Several years ago, controversial social media influencer Logan Paul posted a viral video in which he summed up negative comments by saying, “That’s engagement, bro.” While not the most insightful of phrases, it speaks to the way in which social media is often approached today. Influencers aren’t worried about whether they’re receiving positive or negative engagement, as long as they’re seeing engagement. Attention is attention. In this blog, we’ll talk about how, as a company, you can be better equipped to handle instances of negative customer engagement on social media.

Social Media Wants Conversation

Negative or positive engagement, it doesn’t matter. YouTube, Twitter, and Instagram don’t care about likes and dislikes. Algorithms care about overall engagements on a post. The most disliked YouTube videos will still reach the top if people are interacting with them. Reddit comments sections have a “Sort by Controversial” button. People love controversy, and that keeps them online.

So, social media platforms have a vested interest in promoting polarizing content that keeps conversations going. Depending on how a company wants to portray its brand, it may opt to spark debate through hot topics or by asking audience opinions on harmless subjects. This doesn’t need to involve taking a political stance in order to spark conversation. Companies may take a stance on which cereal is best, or the best way to fold a towel. It doesn’t have to be earth shattering; the internet has fought over less.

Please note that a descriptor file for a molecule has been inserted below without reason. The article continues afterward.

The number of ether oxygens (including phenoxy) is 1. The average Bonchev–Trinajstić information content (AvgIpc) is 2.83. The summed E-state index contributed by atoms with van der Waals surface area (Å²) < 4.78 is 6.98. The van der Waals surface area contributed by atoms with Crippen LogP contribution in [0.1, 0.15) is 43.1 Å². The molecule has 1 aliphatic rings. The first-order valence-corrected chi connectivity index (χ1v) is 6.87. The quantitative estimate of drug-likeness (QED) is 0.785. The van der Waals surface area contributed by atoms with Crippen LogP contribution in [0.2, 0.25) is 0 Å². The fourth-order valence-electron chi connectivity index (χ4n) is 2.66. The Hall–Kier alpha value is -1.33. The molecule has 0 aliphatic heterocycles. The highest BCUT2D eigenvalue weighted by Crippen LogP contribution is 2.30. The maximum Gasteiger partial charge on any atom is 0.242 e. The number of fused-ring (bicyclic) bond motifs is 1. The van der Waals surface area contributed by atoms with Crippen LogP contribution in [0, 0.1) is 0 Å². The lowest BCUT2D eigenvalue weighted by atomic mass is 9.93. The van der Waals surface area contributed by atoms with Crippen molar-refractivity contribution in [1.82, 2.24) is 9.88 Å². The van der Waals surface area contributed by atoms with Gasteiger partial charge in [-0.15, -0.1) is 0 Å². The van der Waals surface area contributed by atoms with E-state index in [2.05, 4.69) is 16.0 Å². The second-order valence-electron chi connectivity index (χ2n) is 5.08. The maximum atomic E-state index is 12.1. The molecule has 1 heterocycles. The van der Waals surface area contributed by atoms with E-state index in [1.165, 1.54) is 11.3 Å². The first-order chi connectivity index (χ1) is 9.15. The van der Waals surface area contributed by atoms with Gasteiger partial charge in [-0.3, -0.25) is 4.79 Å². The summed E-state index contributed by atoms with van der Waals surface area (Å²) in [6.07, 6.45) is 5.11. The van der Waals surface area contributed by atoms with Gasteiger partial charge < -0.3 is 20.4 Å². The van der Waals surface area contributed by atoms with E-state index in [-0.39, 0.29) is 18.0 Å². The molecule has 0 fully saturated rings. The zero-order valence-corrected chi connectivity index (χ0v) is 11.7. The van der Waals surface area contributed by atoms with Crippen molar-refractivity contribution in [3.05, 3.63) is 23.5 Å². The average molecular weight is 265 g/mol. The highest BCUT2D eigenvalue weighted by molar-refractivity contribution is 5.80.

Customers Can Rally in Your Defense

Negative comments tend to bring out the worst in people, lobbing hate on a brand in a way people never would in person. These comments can bring your otherwise-silent fans to your defense. There’s little need to comment back as a company when some of your other followers have already shot down the hate comments. When someone leaves a negative comment with too much baseless hate, they’ve usually already lost, as far as your other followers are concerned.

Turn Around a Bad Customer Experience

One of the best parts about social media is that there is great opportunity to turn a bad customer experience into a good one. When receiving a negative comment, step one is to respond to it. Don’t let it sit and hope the problem disappears on its own. When responding, reply both in the comments section and in a direct message, if possible. Depending on the platform, you may need to ask the commenter to message you directly or email a support address.

With this approach, tone and patience are everything. This goes back to the old saying, “the squeaky wheel gets the grease”. Yes, the customer is being loud and may seek attention on purpose. However, the truth of the matter is that paying attention to these particular customers can potentially turn them into brand advocates. A negative incident can usually be turned around with exceptional customer service. Additionally, your other followers will see the results directly on social media, if the customer replies back to their original comment.